Thursday, December 15, 2011

Over One Million Served

One million visas, that is, served up this year to Chinese applicants. Here's the
press release:

On December 14 at the U.S. Embassy in Beijing, Ambassador Gary Locke presented the one millionth visa adjudicated in China this year. With the help of additional personnel and process improvements, Mission China has also successfully reduced the average wait time for a visa interview appointment to less than one week.

Since taking up his post in China, Ambassador Locke has emphasized the importance of travel and trade between the two nations. According to the Department of Commerce, in 2010, more than 800,000 Chinese visitors contributed $5 billion to the U.S. economy.

More Chinese visitors will create more jobs and opportunities in the U.S. travel and tourism industries. In addition to ongoing efforts to keep visa wait times low, the United States is encouraging the Chinese government to extend visa reciprocity to allow both U.S. and Chinese travelers longer validity visas, which is in the interests of both nations.

Next year's goal is to adjudicate more than 2 million visas in China (see this interview).


Anonymous said...

Great post TSB! We need more diplomacy and visas and less arms racing. Only 55 people? Why not take about 200 from that Baghdad one and send them to China? Then we could get to 4 million visas in the next year! You don't need to speak Chinese to work in China do you? And how long are the visas now? gwb

TSB said...

GWB, you do need to speak Mandarin to do visa work in China, so there is a limited pool of people qalified to work the consular line there. I forget the length of the tourist visa, but it is linked to the length of the visas the ChiComs issue to our tourists, and I saw that we are negotiating a mutual increase in that length.

Anonymous said...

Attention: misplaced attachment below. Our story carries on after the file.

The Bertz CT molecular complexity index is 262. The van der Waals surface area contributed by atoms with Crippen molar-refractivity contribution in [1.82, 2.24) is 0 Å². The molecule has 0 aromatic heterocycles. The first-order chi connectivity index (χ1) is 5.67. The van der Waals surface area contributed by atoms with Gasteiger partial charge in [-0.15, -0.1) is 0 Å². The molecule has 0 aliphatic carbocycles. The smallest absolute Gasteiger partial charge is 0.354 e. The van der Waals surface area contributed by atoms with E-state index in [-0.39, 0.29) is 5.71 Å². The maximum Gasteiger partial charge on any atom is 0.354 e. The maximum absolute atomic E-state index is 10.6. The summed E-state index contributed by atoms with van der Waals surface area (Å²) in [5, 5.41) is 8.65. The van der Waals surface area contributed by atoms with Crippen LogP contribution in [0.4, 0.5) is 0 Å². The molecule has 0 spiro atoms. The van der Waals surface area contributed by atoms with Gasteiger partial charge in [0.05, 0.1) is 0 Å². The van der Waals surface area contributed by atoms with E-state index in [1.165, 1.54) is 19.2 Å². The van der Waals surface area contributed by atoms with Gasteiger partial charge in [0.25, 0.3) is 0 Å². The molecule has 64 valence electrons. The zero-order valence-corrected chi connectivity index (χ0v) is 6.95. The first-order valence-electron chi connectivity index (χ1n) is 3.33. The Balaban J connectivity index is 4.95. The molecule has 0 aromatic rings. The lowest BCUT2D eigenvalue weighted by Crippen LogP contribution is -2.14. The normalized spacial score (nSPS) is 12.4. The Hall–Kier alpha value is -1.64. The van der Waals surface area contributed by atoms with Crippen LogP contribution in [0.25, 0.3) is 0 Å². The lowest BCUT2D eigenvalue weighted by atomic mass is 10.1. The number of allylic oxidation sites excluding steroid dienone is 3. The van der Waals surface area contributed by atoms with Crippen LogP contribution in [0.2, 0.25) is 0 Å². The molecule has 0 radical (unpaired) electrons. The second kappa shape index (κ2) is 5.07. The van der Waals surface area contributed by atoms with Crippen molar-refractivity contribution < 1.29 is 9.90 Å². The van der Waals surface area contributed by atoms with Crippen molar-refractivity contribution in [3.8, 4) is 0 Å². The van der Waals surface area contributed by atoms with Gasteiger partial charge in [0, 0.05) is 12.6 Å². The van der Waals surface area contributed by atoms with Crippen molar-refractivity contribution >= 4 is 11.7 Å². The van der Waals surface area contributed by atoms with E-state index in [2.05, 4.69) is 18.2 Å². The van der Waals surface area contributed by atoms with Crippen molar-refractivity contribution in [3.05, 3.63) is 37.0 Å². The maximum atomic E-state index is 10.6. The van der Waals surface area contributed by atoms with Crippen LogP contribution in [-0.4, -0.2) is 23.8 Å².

Everyone I know that has traveled to China can hardly wait to go back. It is amazing to think that only one in 60 travelers to the US come from China. There must be a gazillion english speaking Chinese?

TSB said...

I've never been to China (in fact, I have never been anywhere in East Asia, the only region of the world I have never traveled in), and I suspect it's not my cup of tea. But the Chinese sure seem to like coming here. I'd like to know the rate at which they return, because I'm pretty sure it is less than 100 percent.

Anonymous said...

Does he mean adjudicate or approve? Clearly Locke has an agenda and it ain't stopping visa overstays.

Clearly he has an ethnic agenda and given the opposition of the Regime to Voter ID, a lot of Locke's fellow Chinese will be voting for Obama soon.

All comes to mind the shennanagins by the Clinton Regime and PLA generals sleeping in the Lincoln bedroom.

TSB said...

Locke means one million approved; he issued the millionth visa himself. They reached the one million adjudicated mark back in the spring.

The push to issue more visas to Chinese predates Locke, and is based on the $6,000+ that the typical Chinese tourist drops in the USA. There is an identical push to issue more visas to Brazilians, who spend $8,000+ on average.

The Brazilian visitors are okay by me, but I agree there seems to be an overstay problem with the Chinese.

On the Clinton years, didn't VP Al Gore have a "Project 2000" to expedient naturalizations for Hispanics before the 2000 election?

Anonymous said...

Ever been to Massachusetts? There is a similar problem with Brazilians.

TSB said...

I don't get to Massachusetts. I guess the Brazilians must be attracted to all the Portuguese spoken in New England. Too bad, but they're probably a big step up from the Salvadoreans in my neighborhood.